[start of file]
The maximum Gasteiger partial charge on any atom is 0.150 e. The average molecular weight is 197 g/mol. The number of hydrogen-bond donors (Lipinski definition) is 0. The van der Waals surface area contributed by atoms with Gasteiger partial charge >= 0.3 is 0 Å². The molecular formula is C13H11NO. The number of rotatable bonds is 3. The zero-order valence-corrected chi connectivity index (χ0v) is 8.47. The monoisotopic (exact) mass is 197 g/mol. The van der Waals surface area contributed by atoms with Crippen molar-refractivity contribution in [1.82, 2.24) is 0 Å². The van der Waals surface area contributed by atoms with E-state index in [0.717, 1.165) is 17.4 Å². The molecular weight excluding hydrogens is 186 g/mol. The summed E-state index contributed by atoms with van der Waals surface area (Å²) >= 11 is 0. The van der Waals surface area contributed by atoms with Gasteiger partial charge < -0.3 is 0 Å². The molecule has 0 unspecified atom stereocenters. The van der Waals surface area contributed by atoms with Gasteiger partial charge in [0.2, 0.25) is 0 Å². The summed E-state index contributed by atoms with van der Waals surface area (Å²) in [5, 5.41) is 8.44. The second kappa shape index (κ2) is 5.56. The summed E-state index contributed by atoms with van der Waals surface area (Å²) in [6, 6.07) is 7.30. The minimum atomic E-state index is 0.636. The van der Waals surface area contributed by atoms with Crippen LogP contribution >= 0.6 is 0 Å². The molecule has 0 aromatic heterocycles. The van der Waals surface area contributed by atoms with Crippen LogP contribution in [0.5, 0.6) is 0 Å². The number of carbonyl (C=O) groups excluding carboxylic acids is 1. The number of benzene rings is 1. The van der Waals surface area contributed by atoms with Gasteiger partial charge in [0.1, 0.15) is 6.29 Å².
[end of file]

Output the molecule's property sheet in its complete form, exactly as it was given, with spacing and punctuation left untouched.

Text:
The maximum Gasteiger partial charge on any atom is 0.150 e. The average molecular weight is 197 g/mol. The number of hydrogen-bond donors (Lipinski definition) is 0. The van der Waals surface area contributed by atoms with Gasteiger partial charge >= 0.3 is 0 Å². The molecular formula is C13H11NO. The number of rotatable bonds is 3. The zero-order valence-corrected chi connectivity index (χ0v) is 8.47. The monoisotopic (exact) mass is 197 g/mol. The van der Waals surface area contributed by atoms with Crippen molar-refractivity contribution in [1.82, 2.24) is 0 Å². The van der Waals surface area contributed by atoms with E-state index in [0.717, 1.165) is 17.4 Å². The molecular weight excluding hydrogens is 186 g/mol. The summed E-state index contributed by atoms with van der Waals surface area (Å²) >= 11 is 0. The van der Waals surface area contributed by atoms with Gasteiger partial charge < -0.3 is 0 Å². The molecule has 0 unspecified atom stereocenters. The van der Waals surface area contributed by atoms with Gasteiger partial charge in [0.2, 0.25) is 0 Å². The summed E-state index contributed by atoms with van der Waals surface area (Å²) in [5, 5.41) is 8.44. The second kappa shape index (κ2) is 5.56. The summed E-state index contributed by atoms with van der Waals surface area (Å²) in [6, 6.07) is 7.30. The minimum atomic E-state index is 0.636. The van der Waals surface area contributed by atoms with Crippen LogP contribution >= 0.6 is 0 Å². The molecule has 0 aromatic heterocycles. The van der Waals surface area contributed by atoms with Crippen LogP contribution in [0.5, 0.6) is 0 Å². The number of carbonyl (C=O) groups excluding carboxylic acids is 1. The number of benzene rings is 1. The van der Waals surface area contributed by atoms with Gasteiger partial charge in [0.1, 0.15) is 6.29 Å².